Draper v. Healey

Federal District Court for Massachusetts

Challenge to the Attorney General's 'safe' handgun regulations

Filed June 11, 2014

Draper v. Healey challenges the Attorney General's interpretation of the 'load indicator' requirement found in 940 CMR 16.00 'Handgun Sales'.

The retail sale of handguns in Massachusetts is governed in part by regulations promulgated by the Attorney General.   940 CMR 16.00 'Handgun Sales' provides in part that:

"(3) It shall be an unfair or deceptive practice for a handgun-purveyor to transfer or offer to transfer to any customer located within the Commonwealth any handgun which does not contain a load indicator or magazine safety disconnect."

The regulation also offers the following definition:

Load indicator: shall mean a device which plainly indicates that a cartridge is in the firing chamber within the handgun.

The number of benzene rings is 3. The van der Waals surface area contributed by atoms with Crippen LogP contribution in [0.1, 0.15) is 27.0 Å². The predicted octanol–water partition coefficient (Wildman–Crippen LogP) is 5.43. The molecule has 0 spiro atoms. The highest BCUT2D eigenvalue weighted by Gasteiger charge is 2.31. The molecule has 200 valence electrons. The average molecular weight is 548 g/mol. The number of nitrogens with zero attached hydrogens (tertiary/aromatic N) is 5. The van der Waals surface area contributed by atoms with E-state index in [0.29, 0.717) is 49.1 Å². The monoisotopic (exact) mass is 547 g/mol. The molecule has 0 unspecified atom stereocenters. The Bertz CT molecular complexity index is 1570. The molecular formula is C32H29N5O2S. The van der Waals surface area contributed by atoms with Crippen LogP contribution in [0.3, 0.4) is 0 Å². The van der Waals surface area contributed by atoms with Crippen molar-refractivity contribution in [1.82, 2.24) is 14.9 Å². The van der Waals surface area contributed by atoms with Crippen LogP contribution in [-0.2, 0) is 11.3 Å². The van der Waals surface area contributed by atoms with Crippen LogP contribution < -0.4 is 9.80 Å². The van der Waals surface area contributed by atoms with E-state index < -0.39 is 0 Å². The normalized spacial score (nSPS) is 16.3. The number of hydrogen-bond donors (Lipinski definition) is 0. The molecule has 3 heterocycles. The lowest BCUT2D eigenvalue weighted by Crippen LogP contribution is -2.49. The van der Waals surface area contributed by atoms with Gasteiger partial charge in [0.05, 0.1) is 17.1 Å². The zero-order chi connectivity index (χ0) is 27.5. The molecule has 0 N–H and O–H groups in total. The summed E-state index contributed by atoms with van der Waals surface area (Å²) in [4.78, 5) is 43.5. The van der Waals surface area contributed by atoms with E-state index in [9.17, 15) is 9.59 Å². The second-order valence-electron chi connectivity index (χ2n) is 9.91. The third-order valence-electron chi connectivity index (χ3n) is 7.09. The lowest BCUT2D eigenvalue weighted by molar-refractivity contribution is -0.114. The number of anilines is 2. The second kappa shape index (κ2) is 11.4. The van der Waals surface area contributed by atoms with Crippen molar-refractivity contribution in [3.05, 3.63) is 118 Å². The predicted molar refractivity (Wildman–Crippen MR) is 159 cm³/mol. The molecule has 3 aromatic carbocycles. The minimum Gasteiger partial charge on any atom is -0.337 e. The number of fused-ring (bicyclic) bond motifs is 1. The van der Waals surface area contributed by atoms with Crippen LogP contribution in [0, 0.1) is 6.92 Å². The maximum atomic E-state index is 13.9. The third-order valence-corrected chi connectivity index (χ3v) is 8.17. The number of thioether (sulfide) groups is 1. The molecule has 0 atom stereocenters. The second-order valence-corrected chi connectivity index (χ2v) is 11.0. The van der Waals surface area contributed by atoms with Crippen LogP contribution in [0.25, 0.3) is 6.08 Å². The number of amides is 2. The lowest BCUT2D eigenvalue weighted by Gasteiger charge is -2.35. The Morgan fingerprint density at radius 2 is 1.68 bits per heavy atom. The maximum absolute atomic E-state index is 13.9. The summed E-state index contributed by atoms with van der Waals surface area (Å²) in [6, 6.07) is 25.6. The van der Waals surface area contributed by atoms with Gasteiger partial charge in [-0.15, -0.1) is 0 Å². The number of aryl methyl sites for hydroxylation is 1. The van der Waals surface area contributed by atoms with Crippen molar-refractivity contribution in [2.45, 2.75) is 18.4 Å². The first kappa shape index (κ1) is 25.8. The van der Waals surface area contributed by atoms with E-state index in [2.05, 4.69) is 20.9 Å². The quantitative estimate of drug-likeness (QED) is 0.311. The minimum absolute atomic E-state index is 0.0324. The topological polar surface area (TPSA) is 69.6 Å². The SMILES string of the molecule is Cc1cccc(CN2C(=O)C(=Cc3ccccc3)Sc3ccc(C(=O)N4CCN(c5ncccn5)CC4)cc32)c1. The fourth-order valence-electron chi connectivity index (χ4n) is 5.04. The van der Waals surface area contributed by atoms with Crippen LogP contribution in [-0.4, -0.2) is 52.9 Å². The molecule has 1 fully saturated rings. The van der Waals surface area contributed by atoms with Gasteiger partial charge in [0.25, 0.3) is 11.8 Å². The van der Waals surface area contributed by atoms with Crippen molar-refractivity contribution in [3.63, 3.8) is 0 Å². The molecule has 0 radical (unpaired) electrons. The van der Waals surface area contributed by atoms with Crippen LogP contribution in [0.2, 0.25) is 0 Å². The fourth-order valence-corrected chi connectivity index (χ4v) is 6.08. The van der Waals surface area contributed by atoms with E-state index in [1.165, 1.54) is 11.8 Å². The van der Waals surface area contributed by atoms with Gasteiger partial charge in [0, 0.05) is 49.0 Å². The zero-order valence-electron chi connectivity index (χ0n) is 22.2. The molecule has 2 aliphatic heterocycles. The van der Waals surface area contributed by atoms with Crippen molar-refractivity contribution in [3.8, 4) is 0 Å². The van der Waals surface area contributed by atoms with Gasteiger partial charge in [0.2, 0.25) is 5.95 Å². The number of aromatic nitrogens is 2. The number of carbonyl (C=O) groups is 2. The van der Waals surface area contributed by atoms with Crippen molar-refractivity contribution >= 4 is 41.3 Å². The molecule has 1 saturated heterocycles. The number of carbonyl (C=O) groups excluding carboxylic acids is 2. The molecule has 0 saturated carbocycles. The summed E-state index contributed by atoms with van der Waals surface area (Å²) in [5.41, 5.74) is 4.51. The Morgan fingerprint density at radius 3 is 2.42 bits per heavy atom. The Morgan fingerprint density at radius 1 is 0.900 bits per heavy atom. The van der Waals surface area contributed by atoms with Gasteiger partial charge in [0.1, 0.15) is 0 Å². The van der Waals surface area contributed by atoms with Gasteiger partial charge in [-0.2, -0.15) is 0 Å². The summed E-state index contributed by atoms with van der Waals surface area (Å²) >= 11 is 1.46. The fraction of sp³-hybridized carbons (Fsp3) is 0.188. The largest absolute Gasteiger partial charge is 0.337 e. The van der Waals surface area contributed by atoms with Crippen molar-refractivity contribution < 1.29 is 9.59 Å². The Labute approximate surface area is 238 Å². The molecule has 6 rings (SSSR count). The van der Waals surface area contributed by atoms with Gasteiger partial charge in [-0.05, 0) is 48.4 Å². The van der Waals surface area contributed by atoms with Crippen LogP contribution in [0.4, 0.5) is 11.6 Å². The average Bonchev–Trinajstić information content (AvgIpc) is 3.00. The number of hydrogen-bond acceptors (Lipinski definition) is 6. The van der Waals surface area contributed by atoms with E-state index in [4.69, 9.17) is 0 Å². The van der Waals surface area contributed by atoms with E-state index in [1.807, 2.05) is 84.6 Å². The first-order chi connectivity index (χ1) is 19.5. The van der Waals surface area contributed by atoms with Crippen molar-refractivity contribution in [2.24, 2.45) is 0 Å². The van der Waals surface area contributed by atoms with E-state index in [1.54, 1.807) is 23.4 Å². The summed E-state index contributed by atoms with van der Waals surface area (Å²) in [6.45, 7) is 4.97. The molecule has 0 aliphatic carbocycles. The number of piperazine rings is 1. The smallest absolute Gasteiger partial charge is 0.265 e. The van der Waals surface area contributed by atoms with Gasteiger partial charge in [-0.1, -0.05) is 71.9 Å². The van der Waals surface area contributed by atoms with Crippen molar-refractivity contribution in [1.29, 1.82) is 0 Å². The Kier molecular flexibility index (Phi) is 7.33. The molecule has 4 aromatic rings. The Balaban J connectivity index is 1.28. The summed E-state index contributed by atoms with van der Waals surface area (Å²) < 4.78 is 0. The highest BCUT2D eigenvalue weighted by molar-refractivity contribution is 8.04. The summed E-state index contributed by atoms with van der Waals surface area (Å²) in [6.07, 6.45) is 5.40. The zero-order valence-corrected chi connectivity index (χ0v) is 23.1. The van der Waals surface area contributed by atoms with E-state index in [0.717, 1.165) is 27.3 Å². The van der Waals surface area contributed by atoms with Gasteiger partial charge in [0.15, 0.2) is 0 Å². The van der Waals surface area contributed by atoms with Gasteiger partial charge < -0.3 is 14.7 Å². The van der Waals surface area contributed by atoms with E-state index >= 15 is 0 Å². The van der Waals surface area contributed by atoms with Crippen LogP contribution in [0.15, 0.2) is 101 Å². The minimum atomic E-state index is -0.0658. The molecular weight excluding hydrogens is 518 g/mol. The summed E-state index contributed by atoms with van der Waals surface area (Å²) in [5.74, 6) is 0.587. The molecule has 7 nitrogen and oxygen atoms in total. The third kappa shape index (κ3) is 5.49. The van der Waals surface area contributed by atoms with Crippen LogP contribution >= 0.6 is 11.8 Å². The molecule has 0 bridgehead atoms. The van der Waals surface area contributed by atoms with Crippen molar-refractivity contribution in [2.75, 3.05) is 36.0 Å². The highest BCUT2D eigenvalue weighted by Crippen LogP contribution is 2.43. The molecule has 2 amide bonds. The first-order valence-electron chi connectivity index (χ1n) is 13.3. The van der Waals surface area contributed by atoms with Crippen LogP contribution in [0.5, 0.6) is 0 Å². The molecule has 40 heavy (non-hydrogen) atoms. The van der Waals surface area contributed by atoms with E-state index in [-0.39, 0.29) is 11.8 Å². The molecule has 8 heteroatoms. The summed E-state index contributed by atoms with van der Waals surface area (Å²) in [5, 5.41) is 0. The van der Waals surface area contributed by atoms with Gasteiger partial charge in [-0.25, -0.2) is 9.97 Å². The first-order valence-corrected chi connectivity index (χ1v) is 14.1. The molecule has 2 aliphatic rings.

Each of the consumer plaintiffs in this action want to purchase a current model Glock handgun and each of the retail plaintiffs want to offer for sales current models of Glock handguns.  However, because 3rd and 4th generation Glock handguns do have an extractor-based load indicator the plaintiffs have each sought clarification of the regulation as it applies to Gen3 and Gen4 Glock pistols. Without explanation the Attorney General will only offer that current models of Glock pistols lack and 'effective' load indicator despite having a load indicator that's virtually identical to that found on other makes pistols which are apparently legal to sell in Massachusetts.

The failure of  940 CMR 16.00 or the Attorney General to specify how a 'load indicator' must function, it's size, shape, location or any other attribute creates ambiguity and confusion for consumers and retailers alike. The inability of dealers to  determine with any degree of certainty if a particular handgun's load indicator is 'effective' subjects the dealers to the perpetual danger of arbitrary enforcement action based upon a regulation that is unconstitutionally vague and ambiguous. 


06/17/2016 -- First Circuit Court of Appeals affirms the judgement of the district court.